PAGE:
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THH: Sleepyhead Tween
Maybe it's the partying. The music. The annoying friends that promote partying with music. Whatever it is, you could say teenagers are becoming nocturnal.
Only they're not. Despite a killer amount of energy and metabolism to burn, the average teenager still needs 8-10 hours of sleep every night.
But maybe you know why you don’t get enough sleep, and you share my grief. Maybe you have serious grief. After going to bed at midnight for the last week, I was reduced to a sick and cynical blob by Friday evening. Now on top of looking like I pay attention in class, I have to worry about looking awake in class. And there seems to be only one reason why.
I can’t count how many times I’ve gone hours into the night, burning through worksheets, practice quizzes, review guides, or study sessions with equally sleep-deprived friends. (My mom has counted, however, and is ready to sue.) It seems like as soon as I turn around, a project is replaced by a study guide, which is replaced by several worksheets, a packet, an analysis review that turns out to be for a grade, and--cue nuclear explosion--THE TEST. Hit sucker punch and repeat. The holiday season? Final exam season. Grades? Summer school. Credits. GPA!! COLLEGE!!!!!
Sometimes it feels like a huge smelly garbage compactor is closing in from all sides. And unlike Han Solo or any of the twins, I don’t even have a Wookie with me.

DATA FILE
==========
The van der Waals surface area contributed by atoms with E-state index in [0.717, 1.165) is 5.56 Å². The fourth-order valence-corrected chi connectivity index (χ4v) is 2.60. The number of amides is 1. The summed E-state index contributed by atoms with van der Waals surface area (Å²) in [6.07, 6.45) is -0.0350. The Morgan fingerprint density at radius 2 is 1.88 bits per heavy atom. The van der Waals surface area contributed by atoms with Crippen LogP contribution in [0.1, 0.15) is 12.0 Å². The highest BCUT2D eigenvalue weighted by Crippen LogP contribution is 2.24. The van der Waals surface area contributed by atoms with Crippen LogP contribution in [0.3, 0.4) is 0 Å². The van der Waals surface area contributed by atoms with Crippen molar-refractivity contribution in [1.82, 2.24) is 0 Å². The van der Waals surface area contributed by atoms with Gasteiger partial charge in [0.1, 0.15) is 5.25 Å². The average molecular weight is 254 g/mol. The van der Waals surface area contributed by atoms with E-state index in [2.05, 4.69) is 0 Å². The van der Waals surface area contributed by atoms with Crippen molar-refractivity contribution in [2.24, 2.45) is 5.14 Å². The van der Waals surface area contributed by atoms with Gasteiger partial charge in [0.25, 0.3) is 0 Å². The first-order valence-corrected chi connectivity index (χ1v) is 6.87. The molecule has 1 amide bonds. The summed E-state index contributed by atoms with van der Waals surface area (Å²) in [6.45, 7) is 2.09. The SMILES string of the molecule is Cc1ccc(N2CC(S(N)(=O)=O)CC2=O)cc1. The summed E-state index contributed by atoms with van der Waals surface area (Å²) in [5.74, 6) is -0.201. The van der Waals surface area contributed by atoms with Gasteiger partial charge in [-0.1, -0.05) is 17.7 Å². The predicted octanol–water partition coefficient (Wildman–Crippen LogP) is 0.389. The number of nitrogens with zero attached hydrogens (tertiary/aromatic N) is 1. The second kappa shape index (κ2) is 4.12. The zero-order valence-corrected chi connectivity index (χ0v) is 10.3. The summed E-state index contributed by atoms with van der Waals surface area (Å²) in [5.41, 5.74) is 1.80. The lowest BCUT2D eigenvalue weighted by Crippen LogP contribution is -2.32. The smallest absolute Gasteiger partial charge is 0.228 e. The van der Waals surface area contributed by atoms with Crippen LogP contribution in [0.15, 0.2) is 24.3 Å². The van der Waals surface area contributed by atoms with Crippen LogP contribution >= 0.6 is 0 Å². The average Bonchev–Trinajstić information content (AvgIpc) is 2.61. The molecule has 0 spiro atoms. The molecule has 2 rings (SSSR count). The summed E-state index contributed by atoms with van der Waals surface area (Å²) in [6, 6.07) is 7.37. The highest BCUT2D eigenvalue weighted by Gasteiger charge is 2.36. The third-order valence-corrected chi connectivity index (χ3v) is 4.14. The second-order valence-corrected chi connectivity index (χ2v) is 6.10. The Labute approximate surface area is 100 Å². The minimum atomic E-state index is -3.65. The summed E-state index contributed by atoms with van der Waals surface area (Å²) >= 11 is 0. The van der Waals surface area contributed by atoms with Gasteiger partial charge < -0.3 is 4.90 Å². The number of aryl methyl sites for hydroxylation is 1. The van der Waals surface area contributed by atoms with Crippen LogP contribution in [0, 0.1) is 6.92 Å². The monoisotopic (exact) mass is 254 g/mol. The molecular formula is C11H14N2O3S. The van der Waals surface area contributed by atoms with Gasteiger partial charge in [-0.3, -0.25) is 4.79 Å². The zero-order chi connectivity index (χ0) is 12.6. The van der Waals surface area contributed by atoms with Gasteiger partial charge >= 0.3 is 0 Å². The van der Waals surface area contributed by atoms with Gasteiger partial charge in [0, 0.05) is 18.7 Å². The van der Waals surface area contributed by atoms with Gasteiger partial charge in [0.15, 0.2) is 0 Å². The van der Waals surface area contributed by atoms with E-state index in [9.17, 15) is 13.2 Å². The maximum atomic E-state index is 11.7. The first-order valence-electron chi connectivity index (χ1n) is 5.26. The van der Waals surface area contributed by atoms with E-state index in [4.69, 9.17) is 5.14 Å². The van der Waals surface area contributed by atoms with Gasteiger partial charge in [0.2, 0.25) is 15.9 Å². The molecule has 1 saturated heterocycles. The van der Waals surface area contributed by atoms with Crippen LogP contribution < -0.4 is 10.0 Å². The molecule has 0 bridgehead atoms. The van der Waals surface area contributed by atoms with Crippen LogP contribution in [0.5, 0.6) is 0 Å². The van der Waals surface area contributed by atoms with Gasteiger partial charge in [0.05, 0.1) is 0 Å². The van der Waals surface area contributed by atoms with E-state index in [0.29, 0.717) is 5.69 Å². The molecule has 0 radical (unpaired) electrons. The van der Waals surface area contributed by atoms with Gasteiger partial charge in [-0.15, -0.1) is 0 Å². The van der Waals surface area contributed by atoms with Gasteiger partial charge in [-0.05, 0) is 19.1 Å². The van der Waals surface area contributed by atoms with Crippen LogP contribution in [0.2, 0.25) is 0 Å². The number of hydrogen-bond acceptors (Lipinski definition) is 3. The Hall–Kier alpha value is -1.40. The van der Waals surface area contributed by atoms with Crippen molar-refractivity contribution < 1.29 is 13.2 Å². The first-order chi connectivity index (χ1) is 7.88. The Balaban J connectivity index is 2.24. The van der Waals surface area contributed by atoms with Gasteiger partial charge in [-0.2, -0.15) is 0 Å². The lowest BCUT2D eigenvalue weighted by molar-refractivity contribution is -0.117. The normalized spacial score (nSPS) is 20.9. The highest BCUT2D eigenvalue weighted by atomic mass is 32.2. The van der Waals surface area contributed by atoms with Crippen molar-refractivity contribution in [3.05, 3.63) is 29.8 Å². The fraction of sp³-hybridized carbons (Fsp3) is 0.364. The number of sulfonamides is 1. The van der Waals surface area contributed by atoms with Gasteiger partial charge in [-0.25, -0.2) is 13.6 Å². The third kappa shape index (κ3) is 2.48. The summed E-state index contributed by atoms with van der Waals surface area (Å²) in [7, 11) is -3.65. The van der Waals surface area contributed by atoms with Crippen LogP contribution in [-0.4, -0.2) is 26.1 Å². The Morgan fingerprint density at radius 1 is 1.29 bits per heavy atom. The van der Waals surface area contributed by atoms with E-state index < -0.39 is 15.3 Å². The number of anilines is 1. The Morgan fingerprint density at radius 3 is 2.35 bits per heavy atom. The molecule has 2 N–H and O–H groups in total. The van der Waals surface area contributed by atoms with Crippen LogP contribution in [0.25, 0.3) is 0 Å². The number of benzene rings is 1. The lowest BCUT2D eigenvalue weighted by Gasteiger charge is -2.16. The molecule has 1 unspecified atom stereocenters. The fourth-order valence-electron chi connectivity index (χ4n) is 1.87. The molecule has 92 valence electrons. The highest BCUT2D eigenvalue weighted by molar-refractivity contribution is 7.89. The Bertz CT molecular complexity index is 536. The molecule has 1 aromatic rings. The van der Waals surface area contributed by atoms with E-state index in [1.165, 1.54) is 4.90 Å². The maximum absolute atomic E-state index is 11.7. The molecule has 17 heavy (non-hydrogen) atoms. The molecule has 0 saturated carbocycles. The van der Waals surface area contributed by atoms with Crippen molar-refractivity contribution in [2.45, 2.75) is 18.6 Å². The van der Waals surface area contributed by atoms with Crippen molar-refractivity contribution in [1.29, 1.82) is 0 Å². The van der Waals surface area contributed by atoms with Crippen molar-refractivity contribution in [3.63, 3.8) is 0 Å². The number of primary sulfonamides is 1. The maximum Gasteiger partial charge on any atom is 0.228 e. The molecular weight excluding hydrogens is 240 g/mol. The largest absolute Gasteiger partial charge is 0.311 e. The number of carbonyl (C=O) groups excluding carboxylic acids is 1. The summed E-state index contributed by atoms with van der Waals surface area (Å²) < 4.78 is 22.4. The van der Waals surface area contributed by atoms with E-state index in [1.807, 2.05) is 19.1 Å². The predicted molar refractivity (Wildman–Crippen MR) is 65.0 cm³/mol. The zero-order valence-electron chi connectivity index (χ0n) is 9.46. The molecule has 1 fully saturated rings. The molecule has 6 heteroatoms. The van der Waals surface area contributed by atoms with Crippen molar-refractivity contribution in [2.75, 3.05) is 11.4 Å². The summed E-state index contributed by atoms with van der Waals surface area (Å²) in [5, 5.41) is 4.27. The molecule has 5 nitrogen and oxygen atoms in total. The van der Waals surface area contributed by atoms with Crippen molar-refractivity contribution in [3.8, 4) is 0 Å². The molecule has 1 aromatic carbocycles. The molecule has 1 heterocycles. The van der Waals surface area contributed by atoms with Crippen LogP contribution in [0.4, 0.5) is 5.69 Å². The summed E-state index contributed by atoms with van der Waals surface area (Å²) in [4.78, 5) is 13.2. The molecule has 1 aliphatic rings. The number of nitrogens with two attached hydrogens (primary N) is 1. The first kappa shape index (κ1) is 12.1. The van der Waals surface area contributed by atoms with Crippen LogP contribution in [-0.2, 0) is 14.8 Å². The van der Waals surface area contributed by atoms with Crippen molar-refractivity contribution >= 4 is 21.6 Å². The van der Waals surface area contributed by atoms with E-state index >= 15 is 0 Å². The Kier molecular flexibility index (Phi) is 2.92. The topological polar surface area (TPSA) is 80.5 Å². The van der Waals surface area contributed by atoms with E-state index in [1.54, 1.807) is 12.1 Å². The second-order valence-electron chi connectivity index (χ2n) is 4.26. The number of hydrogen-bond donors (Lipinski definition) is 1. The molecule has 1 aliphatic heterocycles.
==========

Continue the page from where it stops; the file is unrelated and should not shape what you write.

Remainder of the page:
But believe it or not, homework isn’t just slow creative torture. There is a reason why we do it. Studies have proven supplemental work at home enhances learning. Hence: “home-work.” And as more and more people turn their headlights toward college, it seems the only way to separate yourself from the mob is to attain skyscraping grades. Aka, bring on the homework!!!!!
But no matter what keeps you up at night, whether it’s the teenage dirtbag gang or AAAAGH MATH, you, like 85% of high schoolers, are not sleeping enough. And as annoying it is to have to rescue yourself from class time turned nap time, lack of sleep has serious consequences. You actually learn less--concentration, memory, and even attention span decrease. You hear that, textbook?!
The list of deadly effects go on. Stress eating. Pimples. Acne. Physical aches and pains. Impatience with loved ones, or the less loved ones you are legally required to play nice with. Not enough sleep, period, can even increase the chance of an accident, where you might fall asleep in front of the wheel. It also increases the chance of getting an injury or illness.
Now that we all have shivers down our spine, there is a way out. Making sleep a priority isn’t a bad idea; in fact, it’s a pretty good one. Even academics and extracurriculars face limits when your health is threatened. And by threatened, I mean seriously threatened. Or, if you’re worried about missing out on all the social goodies that accompany “partying all night long,” well, don’t worry too much. There’s plenty of fun to be had with friends and family without damaging your body.
And as for the people who still refuse to stop science-ing at 2am, notably my dear and beloved friends the future prodigies of America, naps can increase your efficiency if you plan them out right. Of course, this is all swell coming from me, as I write this very article in the wee hours of the following day. But, hey. Winter break for the sleep deprived.
Sleep is important, and not just because pillows are great. Not getting enough sleep has serious results; you want to protect yourself from greater chance of accidents, injury, illness, and that pimple in the center of your face. (It’s okay, I have one too.)
Luckily, there’s plenty of ways to make sure you get enough Z’s. Excuse me while I go get some myself...